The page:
BY GERRY CHIDIAC
Lessons in Learning
In recent months, words like genocide, crimes against humanity and war crimes have been used extensively in the media. These are important legal terms, and they shouldn’t be used loosely. Using them as political weapons risks making them meaningless.
The word ‘genocide’ was coined in 1944 by Polish-Jewish law professor Raphael Lemkin after he studied the Armenian genocide and watched his family suffer under the Nazis. Lemkin, who had fled to the United States, combined the Greek word ‘genos,’ meaning people or tribe, with the Latin word ‘cide,’ meaning to kill.
After the war ended, Lemkin lobbied the newly-formed United Nations to pass the Convention on the Prevention and Punishment of the Crime of Genocide in 1948. This not only defined what genocide is, it stipulated that the following acts shall be punishable:
- conspiracy to commit genocide;
- direct and public incitement to commit genocide;
- attempt to commit genocide;
- complicity in genocide.
Crimes against humanity is a more broadly-based term to refer to crimes committed by a state or actors of a state against civilians in times of peace or in times of war.
International humanitarian law stipulates what’s permitted and not permitted in warfare. It involves the rules of engagement for those in the military.
The period right after the Second World War was a golden age for human rights. After the Holocaust and the deaths of millions of innocents in the crossfire of war, humanity was finally ready to listen to people like Lemkin. The Universal Declaration of Human Rights, for example, was also adopted in 1948.
Unfortunately, this was only a very brief period in human history. With the advent of the Cold War, promoting human rights took a back seat to one’s political agenda. As Jane Springer states in her book Genocide, “The Universal Declaration and the Genocide Convention may as well have been ghost documents written in disappearing ink for all the protection they provided for the half century following the war.”
It’s astounding, for example, to compare the generous Western media coverage of the Cambodian genocide in the late 1970s to the news blackout of the East Timor genocide at the same time.
Indonesia, which murdered people in East Timor, was an important Western ally whose weapons were supplied by North Atlantic Treaty Organization (NATO) members.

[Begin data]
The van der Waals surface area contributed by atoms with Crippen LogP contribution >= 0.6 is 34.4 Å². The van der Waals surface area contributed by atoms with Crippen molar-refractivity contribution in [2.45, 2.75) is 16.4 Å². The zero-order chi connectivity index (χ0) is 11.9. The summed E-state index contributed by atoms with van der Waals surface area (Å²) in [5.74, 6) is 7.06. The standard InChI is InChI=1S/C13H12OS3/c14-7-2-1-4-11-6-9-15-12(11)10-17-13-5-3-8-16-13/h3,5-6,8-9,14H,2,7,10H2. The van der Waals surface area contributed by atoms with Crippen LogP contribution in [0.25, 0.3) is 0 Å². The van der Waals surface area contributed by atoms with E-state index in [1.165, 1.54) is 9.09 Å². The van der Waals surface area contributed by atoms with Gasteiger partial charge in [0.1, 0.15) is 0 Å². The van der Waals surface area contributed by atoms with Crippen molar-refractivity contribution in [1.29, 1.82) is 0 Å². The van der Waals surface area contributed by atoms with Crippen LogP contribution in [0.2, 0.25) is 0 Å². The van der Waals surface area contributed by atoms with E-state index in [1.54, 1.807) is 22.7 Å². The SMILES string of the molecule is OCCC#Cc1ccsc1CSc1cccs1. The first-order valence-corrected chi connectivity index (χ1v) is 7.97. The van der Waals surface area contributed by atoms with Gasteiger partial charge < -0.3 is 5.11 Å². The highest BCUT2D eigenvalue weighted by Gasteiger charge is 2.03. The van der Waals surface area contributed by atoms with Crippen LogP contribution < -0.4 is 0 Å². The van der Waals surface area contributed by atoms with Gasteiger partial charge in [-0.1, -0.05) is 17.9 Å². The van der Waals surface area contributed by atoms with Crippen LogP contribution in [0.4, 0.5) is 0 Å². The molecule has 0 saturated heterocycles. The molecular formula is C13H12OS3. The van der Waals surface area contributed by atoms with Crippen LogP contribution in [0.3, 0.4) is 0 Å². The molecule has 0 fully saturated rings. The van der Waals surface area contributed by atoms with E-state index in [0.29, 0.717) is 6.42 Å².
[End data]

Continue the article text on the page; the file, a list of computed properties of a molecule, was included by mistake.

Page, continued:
As the Cold War ended, it became safe to talk about genocide and crimes against humanity without being called a traitor to one’s nation. As we grappled with the carnage in Rwanda in 1994, genocide studies became a legitimate social science and one was as free to discuss the alleged war crimes of George Bush as to discuss those of Josef Stalin.
As a result, we’ve become quite aware that neither the United States nor Russia has ratified the Rome Statute, which established the International Criminal Court (ICC), the legal body that upholds the genocide convention. Nor have they signed the 1997 landmines convention.
The problem for those who still hold to the geopolitical Cold War map is that we can’t put the genie back into the bottle. In much of the world, it’s common knowledge that leaders in NATO countries are guilty of crimes against humanity, yet only Africans get tried and convicted in the ICC.
In addition, citizens in the global south recognize the impunity that permeates among representatives of powerful nations. Many are quite aware that no American has been held responsible for the 1991 bombing of an Iraqi bomb shelter that resulted in the deaths of 1,500 innocent civilians.
When United States President Joe Biden and other NATO leaders accuse Russian President Vladimir Putin of genocide in Ukraine, the words of Jesus of Nazareth come into clear focus: “You hypocrite, first take the log out of your own eye.”
Gerry Chidiac is an award-winning high school teacher specializing in languages, genocide studies and work with at-risk students. Check out his website here. Find him on Facebook. Or on Twitter @GerryChidiac